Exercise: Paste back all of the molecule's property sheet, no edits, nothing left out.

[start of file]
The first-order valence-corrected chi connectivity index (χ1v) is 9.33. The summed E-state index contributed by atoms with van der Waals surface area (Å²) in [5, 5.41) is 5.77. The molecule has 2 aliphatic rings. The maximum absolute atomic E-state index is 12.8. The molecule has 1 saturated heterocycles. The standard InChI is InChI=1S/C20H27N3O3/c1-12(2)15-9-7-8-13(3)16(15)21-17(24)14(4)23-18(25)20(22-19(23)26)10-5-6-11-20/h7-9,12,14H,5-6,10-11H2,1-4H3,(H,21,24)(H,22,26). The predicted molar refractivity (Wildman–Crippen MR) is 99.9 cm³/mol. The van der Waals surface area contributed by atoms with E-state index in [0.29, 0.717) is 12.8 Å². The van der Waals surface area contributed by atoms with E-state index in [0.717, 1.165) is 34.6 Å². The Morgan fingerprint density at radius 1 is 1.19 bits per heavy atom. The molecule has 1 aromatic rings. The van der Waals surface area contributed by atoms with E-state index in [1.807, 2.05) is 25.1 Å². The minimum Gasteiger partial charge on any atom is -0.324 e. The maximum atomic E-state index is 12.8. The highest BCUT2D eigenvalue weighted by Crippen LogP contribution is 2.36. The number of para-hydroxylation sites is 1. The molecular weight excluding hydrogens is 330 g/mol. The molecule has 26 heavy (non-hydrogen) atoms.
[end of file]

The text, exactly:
The first-order valence-corrected chi connectivity index (χ1v) is 9.33. The summed E-state index contributed by atoms with van der Waals surface area (Å²) in [5, 5.41) is 5.77. The molecule has 2 aliphatic rings. The maximum absolute atomic E-state index is 12.8. The molecule has 1 saturated heterocycles. The standard InChI is InChI=1S/C20H27N3O3/c1-12(2)15-9-7-8-13(3)16(15)21-17(24)14(4)23-18(25)20(22-19(23)26)10-5-6-11-20/h7-9,12,14H,5-6,10-11H2,1-4H3,(H,21,24)(H,22,26). The predicted molar refractivity (Wildman–Crippen MR) is 99.9 cm³/mol. The van der Waals surface area contributed by atoms with E-state index in [0.29, 0.717) is 12.8 Å². The van der Waals surface area contributed by atoms with E-state index in [0.717, 1.165) is 34.6 Å². The Morgan fingerprint density at radius 1 is 1.19 bits per heavy atom. The molecule has 1 aromatic rings. The van der Waals surface area contributed by atoms with E-state index in [1.807, 2.05) is 25.1 Å². The minimum Gasteiger partial charge on any atom is -0.324 e. The maximum atomic E-state index is 12.8. The highest BCUT2D eigenvalue weighted by Crippen LogP contribution is 2.36. The number of para-hydroxylation sites is 1. The molecular weight excluding hydrogens is 330 g/mol. The molecule has 26 heavy (non-hydrogen) atoms.